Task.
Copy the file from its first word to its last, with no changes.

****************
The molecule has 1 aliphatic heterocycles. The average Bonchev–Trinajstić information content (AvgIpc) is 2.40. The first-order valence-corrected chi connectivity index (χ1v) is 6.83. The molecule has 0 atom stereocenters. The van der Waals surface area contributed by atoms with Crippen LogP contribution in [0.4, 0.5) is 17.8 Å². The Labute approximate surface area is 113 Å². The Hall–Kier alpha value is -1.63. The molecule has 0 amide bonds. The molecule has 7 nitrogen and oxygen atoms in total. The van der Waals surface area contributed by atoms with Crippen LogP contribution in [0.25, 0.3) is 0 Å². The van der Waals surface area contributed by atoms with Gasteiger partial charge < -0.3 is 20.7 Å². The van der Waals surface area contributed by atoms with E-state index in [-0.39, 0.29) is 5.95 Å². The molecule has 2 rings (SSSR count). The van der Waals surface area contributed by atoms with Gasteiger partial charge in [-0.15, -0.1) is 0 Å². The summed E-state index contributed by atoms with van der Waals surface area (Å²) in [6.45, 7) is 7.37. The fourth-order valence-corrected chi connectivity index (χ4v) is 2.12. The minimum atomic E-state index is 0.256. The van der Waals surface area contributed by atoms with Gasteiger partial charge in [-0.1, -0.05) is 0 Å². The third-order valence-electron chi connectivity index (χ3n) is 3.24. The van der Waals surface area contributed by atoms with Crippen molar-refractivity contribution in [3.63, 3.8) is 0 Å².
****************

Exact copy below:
The molecule has 1 aliphatic heterocycles. The average Bonchev–Trinajstić information content (AvgIpc) is 2.40. The first-order valence-corrected chi connectivity index (χ1v) is 6.83. The molecule has 0 atom stereocenters. The van der Waals surface area contributed by atoms with Crippen LogP contribution in [0.4, 0.5) is 17.8 Å². The Labute approximate surface area is 113 Å². The Hall–Kier alpha value is -1.63. The molecule has 0 amide bonds. The molecule has 7 nitrogen and oxygen atoms in total. The van der Waals surface area contributed by atoms with Crippen LogP contribution in [0.25, 0.3) is 0 Å². The van der Waals surface area contributed by atoms with Gasteiger partial charge < -0.3 is 20.7 Å². The van der Waals surface area contributed by atoms with E-state index in [-0.39, 0.29) is 5.95 Å². The molecule has 2 rings (SSSR count). The van der Waals surface area contributed by atoms with Gasteiger partial charge in [-0.15, -0.1) is 0 Å². The summed E-state index contributed by atoms with van der Waals surface area (Å²) in [6.45, 7) is 7.37. The fourth-order valence-corrected chi connectivity index (χ4v) is 2.12. The minimum atomic E-state index is 0.256. The van der Waals surface area contributed by atoms with Gasteiger partial charge in [-0.1, -0.05) is 0 Å². The third-order valence-electron chi connectivity index (χ3n) is 3.24. The van der Waals surface area contributed by atoms with Crippen molar-refractivity contribution in [3.63, 3.8) is 0 Å².